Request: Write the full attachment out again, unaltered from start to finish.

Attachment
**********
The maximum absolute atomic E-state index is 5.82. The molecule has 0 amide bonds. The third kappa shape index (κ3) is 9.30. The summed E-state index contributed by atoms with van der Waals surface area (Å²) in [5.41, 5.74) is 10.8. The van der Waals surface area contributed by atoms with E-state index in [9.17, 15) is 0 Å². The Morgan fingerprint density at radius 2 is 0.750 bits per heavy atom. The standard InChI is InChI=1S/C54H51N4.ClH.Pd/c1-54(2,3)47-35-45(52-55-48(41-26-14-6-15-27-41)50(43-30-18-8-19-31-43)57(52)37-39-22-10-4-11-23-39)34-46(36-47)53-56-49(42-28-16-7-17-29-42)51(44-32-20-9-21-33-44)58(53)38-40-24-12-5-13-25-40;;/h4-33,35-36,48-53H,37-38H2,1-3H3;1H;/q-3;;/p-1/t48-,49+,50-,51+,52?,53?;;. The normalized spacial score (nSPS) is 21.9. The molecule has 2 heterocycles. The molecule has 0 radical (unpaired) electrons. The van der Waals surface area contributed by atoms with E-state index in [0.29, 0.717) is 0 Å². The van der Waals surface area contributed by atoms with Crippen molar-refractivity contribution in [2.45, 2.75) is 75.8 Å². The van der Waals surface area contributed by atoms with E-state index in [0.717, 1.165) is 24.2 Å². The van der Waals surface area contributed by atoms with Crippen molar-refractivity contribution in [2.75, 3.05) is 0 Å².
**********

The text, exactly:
The maximum absolute atomic E-state index is 5.82. The molecule has 0 amide bonds. The third kappa shape index (κ3) is 9.30. The summed E-state index contributed by atoms with van der Waals surface area (Å²) in [5.41, 5.74) is 10.8. The van der Waals surface area contributed by atoms with E-state index in [9.17, 15) is 0 Å². The Morgan fingerprint density at radius 2 is 0.750 bits per heavy atom. The standard InChI is InChI=1S/C54H51N4.ClH.Pd/c1-54(2,3)47-35-45(52-55-48(41-26-14-6-15-27-41)50(43-30-18-8-19-31-43)57(52)37-39-22-10-4-11-23-39)34-46(36-47)53-56-49(42-28-16-7-17-29-42)51(44-32-20-9-21-33-44)58(53)38-40-24-12-5-13-25-40;;/h4-33,35-36,48-53H,37-38H2,1-3H3;1H;/q-3;;/p-1/t48-,49+,50-,51+,52?,53?;;. The normalized spacial score (nSPS) is 21.9. The molecule has 2 heterocycles. The molecule has 0 radical (unpaired) electrons. The van der Waals surface area contributed by atoms with E-state index in [0.29, 0.717) is 0 Å². The van der Waals surface area contributed by atoms with Crippen molar-refractivity contribution in [2.45, 2.75) is 75.8 Å². The van der Waals surface area contributed by atoms with E-state index in [0.717, 1.165) is 24.2 Å². The van der Waals surface area contributed by atoms with Crippen molar-refractivity contribution in [2.75, 3.05) is 0 Å².